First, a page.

For the next several weeks I plan to use posting on the blog as a platform for teaching the concept of an adjustment set. It is important to keep in mind that this concept is already well established in the literature of directed acyclic graphs of causal models, and is a feature in the platform DAGitty ( I think it is best to use an example and I will start with an example I am familiar with and is not mired in the technicalities and complexities of a physiological DAG. The emphasis of these posts is to teach the use of DAGs with this model as an example, not to teach about the causal structure of HRQOL in patients with HF (although the latter will occur a bit).

Students came to my office the other day (I forgot to ask permission to use their names) and were asking whether KBP as an approach could be applied to other areas of PT, and how I saw it moving ahead practically speaking - i.e. assuming the theoretical foundations are acceptable to people, what does it mean, what changes, what happens? (I am paraphrasing of course - or at least presenting what I heard :) ) As I presented at CSM and explain in the voiceover of that presentation there are several steps - several things that can change, but as I mentioned in the previous post, they all are based on the generation, sharing, testing, modification and use of graphical causal models as representations of clinical knowledge.

Therefore, an important step for KBP is to teach about these models so others can start generating and sharing them for testing and modification. The DAG at   is based on the paper by Krethong et al (2008). For this model I have simply identified “Functional Status” as the primary cause we are interested in investigating and we are interested in its effect on health related quality of life (HRQOL). DAGitty automaticallydagitty-model colors the graphic with red indicating a biasing pathway (in other words, not knowing the information in red confounds our ability to draw a causal inference (inductively) from functional status to HRQOL (assuming the causal structure is correct). DAGs are a representation of a causal network and they allow us to visualize the causal structure, or at least our understanding of the causal structure and our assumptions. A causal path in a DAG starts at cause and contains arrows (directed) toward the effect (outcome). A causal path can have several  intermediary steps (a causal chain). The above DAG has a direct causal path between Functional Status and HRQOL. Bio/Physio Status  has two causal paths with HRQOL, one that passes through Functional Status and one that passes through Symptom Status. There is also something more complicated going on with Bio/Physio Status as there is a causal path from Bio/Physio Status to Symptom Status to Functional Status to HRQOL. Take a look at the post called Exacerbating Factor - 2 , where we see the classical condition of confounding. Based on this structure, Bio/Physio Status can be considered a confounder in the relationship between Symptom Status and Functional Status, and could therefore be an exacerbating factor or a possible eliminator (if you recall these definitions of cause included the same basic causal structure, they were words we give based on what we observe or expect to occur for a particular confounder).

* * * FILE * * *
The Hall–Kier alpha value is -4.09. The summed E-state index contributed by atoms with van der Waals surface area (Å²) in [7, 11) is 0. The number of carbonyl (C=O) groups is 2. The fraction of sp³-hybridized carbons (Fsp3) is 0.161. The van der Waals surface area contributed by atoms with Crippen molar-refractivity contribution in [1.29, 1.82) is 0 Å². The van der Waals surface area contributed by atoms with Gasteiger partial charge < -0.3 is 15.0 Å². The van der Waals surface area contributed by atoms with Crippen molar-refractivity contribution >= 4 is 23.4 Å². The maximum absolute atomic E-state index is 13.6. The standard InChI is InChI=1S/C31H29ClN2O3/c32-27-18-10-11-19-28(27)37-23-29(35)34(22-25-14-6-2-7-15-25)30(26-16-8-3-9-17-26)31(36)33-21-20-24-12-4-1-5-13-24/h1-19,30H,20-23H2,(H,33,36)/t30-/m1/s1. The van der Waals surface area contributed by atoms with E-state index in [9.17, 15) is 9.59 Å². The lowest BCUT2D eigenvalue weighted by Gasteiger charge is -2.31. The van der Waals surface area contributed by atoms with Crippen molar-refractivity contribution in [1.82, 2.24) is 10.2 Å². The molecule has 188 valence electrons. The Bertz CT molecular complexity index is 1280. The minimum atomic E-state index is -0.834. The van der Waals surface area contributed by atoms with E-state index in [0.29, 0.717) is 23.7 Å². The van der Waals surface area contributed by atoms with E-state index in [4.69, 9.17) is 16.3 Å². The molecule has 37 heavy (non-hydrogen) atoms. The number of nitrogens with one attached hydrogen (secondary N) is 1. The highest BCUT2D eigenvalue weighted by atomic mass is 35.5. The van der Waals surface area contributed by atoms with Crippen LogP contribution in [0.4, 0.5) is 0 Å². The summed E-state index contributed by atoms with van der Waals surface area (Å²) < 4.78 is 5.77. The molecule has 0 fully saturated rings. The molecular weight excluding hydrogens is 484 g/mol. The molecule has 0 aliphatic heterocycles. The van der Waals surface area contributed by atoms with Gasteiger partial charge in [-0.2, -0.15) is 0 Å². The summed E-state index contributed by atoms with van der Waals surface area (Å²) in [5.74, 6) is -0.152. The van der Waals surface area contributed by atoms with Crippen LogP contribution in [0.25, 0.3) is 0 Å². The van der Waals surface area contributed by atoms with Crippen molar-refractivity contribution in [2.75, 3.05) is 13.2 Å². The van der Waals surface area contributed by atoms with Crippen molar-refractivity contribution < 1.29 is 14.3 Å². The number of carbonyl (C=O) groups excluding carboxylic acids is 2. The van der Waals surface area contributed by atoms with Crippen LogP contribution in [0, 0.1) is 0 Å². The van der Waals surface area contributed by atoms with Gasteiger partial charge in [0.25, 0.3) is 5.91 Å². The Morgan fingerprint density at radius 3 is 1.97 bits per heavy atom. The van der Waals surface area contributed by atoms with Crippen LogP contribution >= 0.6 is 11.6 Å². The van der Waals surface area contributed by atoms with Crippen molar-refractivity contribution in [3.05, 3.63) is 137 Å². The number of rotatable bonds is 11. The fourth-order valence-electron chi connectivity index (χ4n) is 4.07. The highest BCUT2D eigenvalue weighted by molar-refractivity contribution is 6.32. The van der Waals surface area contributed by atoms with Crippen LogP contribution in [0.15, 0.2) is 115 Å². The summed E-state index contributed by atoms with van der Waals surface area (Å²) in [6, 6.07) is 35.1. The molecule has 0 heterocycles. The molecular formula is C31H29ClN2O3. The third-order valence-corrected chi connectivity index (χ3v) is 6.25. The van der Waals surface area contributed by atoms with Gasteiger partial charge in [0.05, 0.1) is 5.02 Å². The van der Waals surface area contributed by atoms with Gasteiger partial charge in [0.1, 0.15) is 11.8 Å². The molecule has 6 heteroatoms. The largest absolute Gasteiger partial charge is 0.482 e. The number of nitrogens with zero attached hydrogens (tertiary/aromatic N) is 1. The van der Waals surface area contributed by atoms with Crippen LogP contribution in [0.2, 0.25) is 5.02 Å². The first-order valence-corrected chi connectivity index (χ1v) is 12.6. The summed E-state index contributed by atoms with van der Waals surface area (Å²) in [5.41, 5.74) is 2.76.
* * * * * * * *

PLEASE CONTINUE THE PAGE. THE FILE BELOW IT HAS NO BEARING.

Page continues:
If you go to the link you can see in the top right window that symptom status and social are the minimum adjustment set. If you put your mouse over these nodes of the graphs and type “a” to adjust for them you will notice that all the red arrows turn black. The minimum adjustment set has provided the set of variables that must be adjusted on (we need information about them) to make a causal inference free of confounding. Notice we do not need to adjust for Bio/Physio Status since if we know Symptom Status and Functional Status we know both consequences of Bio / Physio Status. So, while Bio / Physio Status remains a variable we do not know about, it does not confound our assessment between Functional Status and HRQOL.

More to come…..